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Based on 4 parent reviews
This disappointing "family film" is not appropriate for kids
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Amazing hart warming
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What's the Story?
Billy Kirkfield is a 10-year-old boy with terminal cancer. All he wants out of life is to "not die a loser." With his best friends Howard and Lucas, they try to make the best of school but must always face down the wrath of the school bully Jason. Things start to change when Billy and his friends peruse a copy of the Guinness Book of World Records. Inspired, Billy decides to try and break the record for the most number of snowmen made in a single day. He rallies his friends, his school, and even his community. While trying to do this, Billy must learn to stand up to and even empathize with the bully Jason and try to understand that being a good and honest person is much more important than aspiring to fleeting fame.
Is It Any Good?
The acting amongst the kids and adults is better than many low-budget movies like this, and the action manages to remain engaging throughout. The biggest problem with this movie is that it feels stretched out and padded -- after getting the audience interested in whether or not the school will set the record for the most snowmen made in a day, the characters take a detour, and the actions and lessons feel forced. Still, the movie does try to address complex issues in a thoughtful way, in spite of the iffy humor and schoolyard violence.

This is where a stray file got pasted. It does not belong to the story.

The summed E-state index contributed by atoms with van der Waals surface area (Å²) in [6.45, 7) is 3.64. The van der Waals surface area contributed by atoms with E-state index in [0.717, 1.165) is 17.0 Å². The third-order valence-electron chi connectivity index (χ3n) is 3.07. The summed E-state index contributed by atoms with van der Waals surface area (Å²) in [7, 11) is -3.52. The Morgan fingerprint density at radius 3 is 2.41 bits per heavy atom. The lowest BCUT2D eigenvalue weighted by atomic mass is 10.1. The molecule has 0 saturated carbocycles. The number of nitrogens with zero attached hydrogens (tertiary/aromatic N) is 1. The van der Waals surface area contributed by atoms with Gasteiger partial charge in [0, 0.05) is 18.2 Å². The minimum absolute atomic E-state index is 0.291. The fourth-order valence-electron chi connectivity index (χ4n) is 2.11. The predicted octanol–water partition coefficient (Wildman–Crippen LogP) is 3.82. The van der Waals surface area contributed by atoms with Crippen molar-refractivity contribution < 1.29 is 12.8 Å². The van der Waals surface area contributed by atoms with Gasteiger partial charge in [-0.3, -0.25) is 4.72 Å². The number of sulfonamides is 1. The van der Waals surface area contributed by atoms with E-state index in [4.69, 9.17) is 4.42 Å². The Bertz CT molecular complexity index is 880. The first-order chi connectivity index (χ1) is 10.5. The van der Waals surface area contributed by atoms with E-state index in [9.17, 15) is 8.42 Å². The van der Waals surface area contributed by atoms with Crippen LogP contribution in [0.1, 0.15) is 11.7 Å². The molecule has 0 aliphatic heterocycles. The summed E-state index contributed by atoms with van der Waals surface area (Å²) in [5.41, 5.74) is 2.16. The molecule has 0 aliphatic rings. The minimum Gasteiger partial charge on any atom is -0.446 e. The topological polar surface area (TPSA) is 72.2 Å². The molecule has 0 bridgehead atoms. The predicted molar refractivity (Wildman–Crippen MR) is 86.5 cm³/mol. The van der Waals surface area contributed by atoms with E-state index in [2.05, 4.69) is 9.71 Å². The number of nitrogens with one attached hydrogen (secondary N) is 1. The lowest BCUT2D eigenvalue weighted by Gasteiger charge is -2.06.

Within the first six minutes of SNOWMEN, two boys engage in a snowball fight, culminating in one boy tackling the other and holding him down while trying to force snot bubbles onto his face, three boys are nearly suffocated when the snow tunnels they have made are covered by a bulldozer, and this same bulldozer uncovers a recently deceased elderly man who stares these boys directly in the face. Fortunately, the movie levels out a bit after these intense scenes, and what emerges, despite the bullying and gross-out humor, is a better-than-average coming-of-age story unafraid to deal honestly with issues such as childhood cancer, bullying, and empathy.
Talk to Your Kids About ...
Families can talk about bullying. How is the bully portrayed in this movie? How do the main characters see the bully over time? How do the characters use empathy to understand why the bully behaves the way he does?
How accurately do you think this movie reflects the reality of a 10-year-old boy with terminal cancer?
How does this movie compare with other coming-of-age movies?
- On DVD or streaming: November 29, 2011
- Cast: Ray Liotta, Bobby Coleman, Christopher Lloyd
- Director: Robert Kirbyson
- Studio: ARC Entertainment
- Genre: Family and Kids
- Topics: Friendship, Great Boy Role Models
- Run time: 85 minutes
- MPAA rating: PG
- MPAA explanation: Thematic material, some rough bullying and peril, language and brief juvenile humor
- Last updated: February 26, 2022